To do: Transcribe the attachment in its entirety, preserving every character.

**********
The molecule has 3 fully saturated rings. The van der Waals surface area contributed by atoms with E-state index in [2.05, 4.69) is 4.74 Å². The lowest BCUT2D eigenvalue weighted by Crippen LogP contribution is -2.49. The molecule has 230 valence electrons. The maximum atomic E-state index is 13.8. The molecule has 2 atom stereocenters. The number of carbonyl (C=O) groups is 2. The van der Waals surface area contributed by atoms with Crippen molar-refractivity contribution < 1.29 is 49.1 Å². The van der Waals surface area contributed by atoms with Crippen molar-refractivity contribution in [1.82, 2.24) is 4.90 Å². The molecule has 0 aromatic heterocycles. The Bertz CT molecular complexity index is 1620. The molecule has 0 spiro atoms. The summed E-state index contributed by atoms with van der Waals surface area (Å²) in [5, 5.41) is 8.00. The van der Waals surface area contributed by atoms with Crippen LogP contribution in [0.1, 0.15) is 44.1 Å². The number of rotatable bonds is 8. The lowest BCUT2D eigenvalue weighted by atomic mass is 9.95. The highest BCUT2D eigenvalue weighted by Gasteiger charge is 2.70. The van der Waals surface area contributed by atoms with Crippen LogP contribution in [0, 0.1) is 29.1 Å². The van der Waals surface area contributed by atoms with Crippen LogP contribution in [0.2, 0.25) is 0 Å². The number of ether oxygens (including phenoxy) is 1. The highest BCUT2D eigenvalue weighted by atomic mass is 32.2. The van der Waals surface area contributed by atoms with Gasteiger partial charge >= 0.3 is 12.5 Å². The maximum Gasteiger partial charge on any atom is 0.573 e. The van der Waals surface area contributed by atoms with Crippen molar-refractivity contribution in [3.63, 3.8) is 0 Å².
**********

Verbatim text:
The molecule has 3 fully saturated rings. The van der Waals surface area contributed by atoms with E-state index in [2.05, 4.69) is 4.74 Å². The lowest BCUT2D eigenvalue weighted by Crippen LogP contribution is -2.49. The molecule has 230 valence electrons. The maximum atomic E-state index is 13.8. The molecule has 2 atom stereocenters. The number of carbonyl (C=O) groups is 2. The van der Waals surface area contributed by atoms with Crippen molar-refractivity contribution < 1.29 is 49.1 Å². The van der Waals surface area contributed by atoms with Crippen molar-refractivity contribution in [1.82, 2.24) is 4.90 Å². The molecule has 0 aromatic heterocycles. The Bertz CT molecular complexity index is 1620. The molecule has 0 spiro atoms. The summed E-state index contributed by atoms with van der Waals surface area (Å²) in [5, 5.41) is 8.00. The van der Waals surface area contributed by atoms with Crippen LogP contribution in [0.1, 0.15) is 44.1 Å². The number of rotatable bonds is 8. The lowest BCUT2D eigenvalue weighted by atomic mass is 9.95. The highest BCUT2D eigenvalue weighted by Gasteiger charge is 2.70. The van der Waals surface area contributed by atoms with Crippen LogP contribution in [0, 0.1) is 29.1 Å². The van der Waals surface area contributed by atoms with Crippen LogP contribution in [0.2, 0.25) is 0 Å². The number of ether oxygens (including phenoxy) is 1. The highest BCUT2D eigenvalue weighted by atomic mass is 32.2. The van der Waals surface area contributed by atoms with Gasteiger partial charge >= 0.3 is 12.5 Å². The maximum Gasteiger partial charge on any atom is 0.573 e. The van der Waals surface area contributed by atoms with Crippen molar-refractivity contribution in [3.63, 3.8) is 0 Å².